Tanzania's former prime minister Frederick Sumaye has accused the government of unfairly taking almost 800 acres of farmland he and his wife owned, as it presses ahead with a campaign to seize idle agricultural land for redistribution to poor farmers.
The East African nation has become increasingly concerned about land speculation by investors and the conflict it creates with local residents.
"I have received a letter informing me that my 326 acre farm has been taken away by the president and I am not allowed to set my foot there," Sumaye wrote on his Facebook page this week.
"What has surprised me is that the farm has... electricity, crops of different kinds, 200 heads of animals, deep wells and different equipment but they have taken it on the pretext I have failed to develop it."
Sumaye, who was prime minister between 1995 and 2005 and defected to the opposition in 2015, told a news conference that the decision to revoke his title deed was political.
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Sumaye's wife, Esther, also lost 473 acres of land when the government reclaimed 14 large farms totalling 15,567 acres of land in Tanzania's central Morogoro region this week, Tanzania's lands minister William Lukuvi said.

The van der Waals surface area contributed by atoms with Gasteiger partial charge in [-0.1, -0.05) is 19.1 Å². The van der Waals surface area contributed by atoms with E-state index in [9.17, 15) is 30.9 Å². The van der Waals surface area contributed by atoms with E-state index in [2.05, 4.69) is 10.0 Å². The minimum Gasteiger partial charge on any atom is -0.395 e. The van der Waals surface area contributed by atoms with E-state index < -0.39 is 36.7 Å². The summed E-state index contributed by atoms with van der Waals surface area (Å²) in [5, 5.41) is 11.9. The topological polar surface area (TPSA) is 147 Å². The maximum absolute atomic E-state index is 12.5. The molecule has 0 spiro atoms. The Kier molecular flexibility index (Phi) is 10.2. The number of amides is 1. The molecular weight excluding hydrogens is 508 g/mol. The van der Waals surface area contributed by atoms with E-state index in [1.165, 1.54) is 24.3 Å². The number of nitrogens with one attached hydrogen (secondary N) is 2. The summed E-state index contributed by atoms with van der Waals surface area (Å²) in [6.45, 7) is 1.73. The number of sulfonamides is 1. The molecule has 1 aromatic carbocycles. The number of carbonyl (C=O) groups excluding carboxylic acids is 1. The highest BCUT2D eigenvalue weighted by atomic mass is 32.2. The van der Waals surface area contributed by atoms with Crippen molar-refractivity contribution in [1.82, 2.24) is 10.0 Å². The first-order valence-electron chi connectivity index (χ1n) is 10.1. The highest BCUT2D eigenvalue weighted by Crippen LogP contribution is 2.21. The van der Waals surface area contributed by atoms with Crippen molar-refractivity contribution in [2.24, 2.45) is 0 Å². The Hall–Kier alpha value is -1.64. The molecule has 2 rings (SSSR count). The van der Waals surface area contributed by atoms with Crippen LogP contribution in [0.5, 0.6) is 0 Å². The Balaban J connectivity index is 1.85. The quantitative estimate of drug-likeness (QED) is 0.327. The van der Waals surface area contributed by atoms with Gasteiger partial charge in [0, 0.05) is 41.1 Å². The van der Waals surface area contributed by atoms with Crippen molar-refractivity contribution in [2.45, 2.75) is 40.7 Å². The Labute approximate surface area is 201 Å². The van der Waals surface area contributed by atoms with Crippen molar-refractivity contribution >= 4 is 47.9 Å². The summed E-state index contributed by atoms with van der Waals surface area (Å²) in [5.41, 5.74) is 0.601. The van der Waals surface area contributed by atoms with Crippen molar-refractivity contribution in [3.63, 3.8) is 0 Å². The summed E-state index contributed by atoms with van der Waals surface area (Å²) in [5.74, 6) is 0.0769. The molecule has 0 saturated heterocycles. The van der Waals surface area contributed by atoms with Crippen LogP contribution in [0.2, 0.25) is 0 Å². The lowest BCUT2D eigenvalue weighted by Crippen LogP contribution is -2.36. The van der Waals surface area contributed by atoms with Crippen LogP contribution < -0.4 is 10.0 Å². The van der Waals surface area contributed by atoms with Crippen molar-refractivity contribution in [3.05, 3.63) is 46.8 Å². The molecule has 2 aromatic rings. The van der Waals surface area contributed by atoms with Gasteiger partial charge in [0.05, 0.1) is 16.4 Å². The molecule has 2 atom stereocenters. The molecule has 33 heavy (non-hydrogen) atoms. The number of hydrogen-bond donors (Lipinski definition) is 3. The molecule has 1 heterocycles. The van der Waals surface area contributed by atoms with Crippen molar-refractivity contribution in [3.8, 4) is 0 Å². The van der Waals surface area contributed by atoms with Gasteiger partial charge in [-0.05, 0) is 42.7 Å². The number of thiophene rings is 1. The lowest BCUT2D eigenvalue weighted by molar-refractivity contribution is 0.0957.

It is the second time Sumaye's title deed has been revoked. He lost a 13-hectare (33-acre) farm in 2016 on the outskirts of Dar es Salaam, Tanzania's largest city.
The government said the decision was in line with its policy of reclaiming parcels of land exceeding 20 hectares (50 acres) that are not being farmed.
"We do not target any individuals," Lukuvi said at a ceremony to hand landless farmers more than 2,000 title deeds to plots that were taken from investors this year.
"The government routinely identifies and revokes title deeds of farms belonging to anyone who has failed to develop their land, irrespective (of) their (political) affiliation."
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Agriculture is the backbone of Tanzania's economy, employing more than 60 percent of the workforce.
Since his 2015 election, Magufuli has taken steps to monitor and improve government control over the country's land sector in an effort to tackle inefficiencies and corruption.
The government had given Sumaye 30 days notice to explain why he had not developed his farm, Frolence Kyombo, a local government official, told the Thomson Reuters Foundation.
"The reasons he gave were too weak to convince the government to reverse its decision," he said.